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Job seekers need better writing skills

I saw something recently about the economy and how employers are complaining about a lack of qualified candidates — namely in written and verbal communication skills.

I can’t say I’m surprised.

The blame for job-seekers who couldn’t communicate well — let alone write a coherent sentence — was sprayed every direction possible.

All the usual suspects got blasted: public education, social media and rap music.

I know from going through standardized test scores, most of the schools in North-Central Washington fell short of their statewide counterparts.

But more often than not, it was in the math and science realm where area schools didn’t make the grade.

Generally, schools in Okanogan and Ferry counties were at or above the state average in reading and writing scores.

Other scapegoats included technology and video games, television, college curriculum, a heavy focus globally on math and science, a lazy generation and increasingly poor health habits. It seemed there was no shortage of reasons or excuses for our nation’s deplorable poor writing habits.

I’m not particularly concerned about the exact root of this evil.

What does concern me is the possibility — or even the likelihood — that people simply don’t care.

Proper grammar, correct punctuation, even basic spelling are all thrown out the window. And it’s not for lack of writing. I would venture to guess the average person today does far more writing than even the most prolific wordsmiths of decades past. Facebook, Twitter, text messaging and email are all forms of written communication that people send out in mind-blowing quantities.

Each day on Facebook, more than 55 million status updates are made.

Twitter users fire off an astounding 400 million Tweets per day worldwide — a number that has basically doubled in the past two years.

Let’s face it: Proper use of an apostrophe just isn’t that sexy.

As an English major, I find myself subconsciously making corrections anytime I see a misused word or a badly run-on sentence. However, reading about employers that were struggling to find qualified candidates from a communications standpoint made me look at these rampant mistakes from a different angle.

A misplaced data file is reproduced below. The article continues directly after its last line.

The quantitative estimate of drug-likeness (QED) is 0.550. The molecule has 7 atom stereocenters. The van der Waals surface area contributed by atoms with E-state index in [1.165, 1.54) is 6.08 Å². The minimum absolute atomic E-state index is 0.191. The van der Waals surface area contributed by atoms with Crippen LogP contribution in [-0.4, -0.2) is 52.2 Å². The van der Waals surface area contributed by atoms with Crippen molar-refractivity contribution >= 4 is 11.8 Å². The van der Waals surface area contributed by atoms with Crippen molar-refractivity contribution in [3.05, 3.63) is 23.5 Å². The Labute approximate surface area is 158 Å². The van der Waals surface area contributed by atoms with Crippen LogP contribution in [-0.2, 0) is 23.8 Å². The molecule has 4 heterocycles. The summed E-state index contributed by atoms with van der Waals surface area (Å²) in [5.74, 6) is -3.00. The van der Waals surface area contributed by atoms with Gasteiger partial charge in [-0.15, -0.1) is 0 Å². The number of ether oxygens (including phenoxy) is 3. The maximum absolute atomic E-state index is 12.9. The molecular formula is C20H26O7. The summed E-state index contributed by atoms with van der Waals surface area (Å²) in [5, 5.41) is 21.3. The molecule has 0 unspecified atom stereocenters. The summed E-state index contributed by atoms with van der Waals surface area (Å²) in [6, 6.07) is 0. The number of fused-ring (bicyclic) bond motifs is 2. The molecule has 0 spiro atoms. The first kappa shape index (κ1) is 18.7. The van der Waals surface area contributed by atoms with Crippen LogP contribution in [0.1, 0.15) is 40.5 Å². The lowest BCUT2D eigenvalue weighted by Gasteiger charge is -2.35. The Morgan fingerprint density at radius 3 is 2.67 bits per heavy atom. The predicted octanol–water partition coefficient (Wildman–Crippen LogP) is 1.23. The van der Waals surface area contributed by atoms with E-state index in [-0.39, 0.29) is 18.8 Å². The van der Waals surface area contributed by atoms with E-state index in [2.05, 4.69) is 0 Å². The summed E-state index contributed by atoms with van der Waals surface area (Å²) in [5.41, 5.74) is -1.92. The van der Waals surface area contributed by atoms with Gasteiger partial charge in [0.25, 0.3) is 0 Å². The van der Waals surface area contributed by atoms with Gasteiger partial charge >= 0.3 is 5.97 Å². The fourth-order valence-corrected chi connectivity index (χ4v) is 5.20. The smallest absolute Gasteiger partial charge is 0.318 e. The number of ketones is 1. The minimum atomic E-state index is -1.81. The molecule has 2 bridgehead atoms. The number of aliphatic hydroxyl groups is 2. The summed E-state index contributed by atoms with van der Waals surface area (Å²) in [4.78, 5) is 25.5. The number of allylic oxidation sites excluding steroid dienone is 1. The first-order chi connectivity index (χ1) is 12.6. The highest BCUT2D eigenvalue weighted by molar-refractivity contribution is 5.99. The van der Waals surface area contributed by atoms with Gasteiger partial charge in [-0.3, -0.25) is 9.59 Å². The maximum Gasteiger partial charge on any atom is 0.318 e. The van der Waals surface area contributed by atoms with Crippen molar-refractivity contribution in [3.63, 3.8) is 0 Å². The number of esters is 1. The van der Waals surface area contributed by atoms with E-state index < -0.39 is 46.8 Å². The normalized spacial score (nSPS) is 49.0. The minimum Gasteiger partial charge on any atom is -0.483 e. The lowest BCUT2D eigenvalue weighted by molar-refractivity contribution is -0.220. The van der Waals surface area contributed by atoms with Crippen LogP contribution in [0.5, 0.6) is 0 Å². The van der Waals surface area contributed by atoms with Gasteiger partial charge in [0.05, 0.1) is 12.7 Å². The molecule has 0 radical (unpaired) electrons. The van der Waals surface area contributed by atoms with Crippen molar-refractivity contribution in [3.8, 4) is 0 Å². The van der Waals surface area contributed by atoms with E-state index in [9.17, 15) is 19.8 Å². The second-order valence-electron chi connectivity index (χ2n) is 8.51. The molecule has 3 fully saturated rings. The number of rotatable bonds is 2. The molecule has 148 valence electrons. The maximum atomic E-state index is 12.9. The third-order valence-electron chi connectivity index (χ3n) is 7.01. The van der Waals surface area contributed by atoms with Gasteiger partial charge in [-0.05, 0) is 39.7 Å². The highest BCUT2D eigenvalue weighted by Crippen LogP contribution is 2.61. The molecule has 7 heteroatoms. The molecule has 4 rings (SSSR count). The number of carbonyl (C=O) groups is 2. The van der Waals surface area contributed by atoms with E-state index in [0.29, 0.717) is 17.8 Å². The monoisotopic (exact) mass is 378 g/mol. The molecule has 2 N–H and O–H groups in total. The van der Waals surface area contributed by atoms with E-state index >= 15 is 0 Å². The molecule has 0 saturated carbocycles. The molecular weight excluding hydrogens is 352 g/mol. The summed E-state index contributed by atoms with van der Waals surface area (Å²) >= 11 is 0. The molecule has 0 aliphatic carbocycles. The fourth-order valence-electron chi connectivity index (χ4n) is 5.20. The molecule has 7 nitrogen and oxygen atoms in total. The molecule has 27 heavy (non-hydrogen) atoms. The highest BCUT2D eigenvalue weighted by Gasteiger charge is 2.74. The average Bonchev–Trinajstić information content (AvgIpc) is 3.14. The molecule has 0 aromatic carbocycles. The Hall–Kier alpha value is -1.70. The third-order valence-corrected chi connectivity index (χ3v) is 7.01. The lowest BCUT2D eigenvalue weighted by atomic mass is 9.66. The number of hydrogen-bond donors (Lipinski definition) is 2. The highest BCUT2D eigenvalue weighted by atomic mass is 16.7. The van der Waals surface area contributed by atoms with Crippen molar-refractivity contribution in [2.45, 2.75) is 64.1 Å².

It’s not just about being nit-picky.

Low standards in writing could be eventually be a career backbreaker.

Maybe if that becomes more widely publicized, people will reverse the “who cares” trend toward writing.

Garrett Rudolph is the managing editor of The Chronicle. He can be reached at 509-826-1110 or via email at grudolph@omakchronicle.com.

Comments

Bcart05 10 months ago

You should use more caution in your own writing when you target others with accusations about their writing skills. Let us look at some of the supposed but unverified facts you provided your audience. First of all you claim to be an English Major. Moreover, you list your job title as the "managing editor of The Chronicle." With these heftily stated credentials you somehow feel empowered enough to make fallaciously supported claims and pass them off as verified truths. Where are your references? You either claim to have done past research or you provide numbers that your audience is just suppose to believe are true. As an English Major you should know better. Might your very job and published newspaper writings be part of the problem leading people to develop poor writing skills?

In this case you are the managing editor over a newspaper company and you are writing an article complaining about other people's writing skills. Leading off these titles given to yourself, you do not provide references to your supporting arguments, and you even make a very basic writing flaw similar to the ones you are complaining about. This occurs when you state, "Low standards in writing could be eventually be a career back breaker." If you erase the first "be" that would make your sentence proper. The reason that I point this particular flaw out is because it shows you are not doing your job. This is a common mistake that will not be caught by a spellchecking program. However, this will usually be caught by a paper editor that reads over the work to search for errors, especially when that is what they are paid and trained to do. Thus, there exists a probable possibility that you are letting spellcheck do your editing job for you. On top of that you are failing to teach your audience proper referencing techniques. Maybe next time you shouldn't set the bar so high when targeting other's writing, because that target encompasses you as well.

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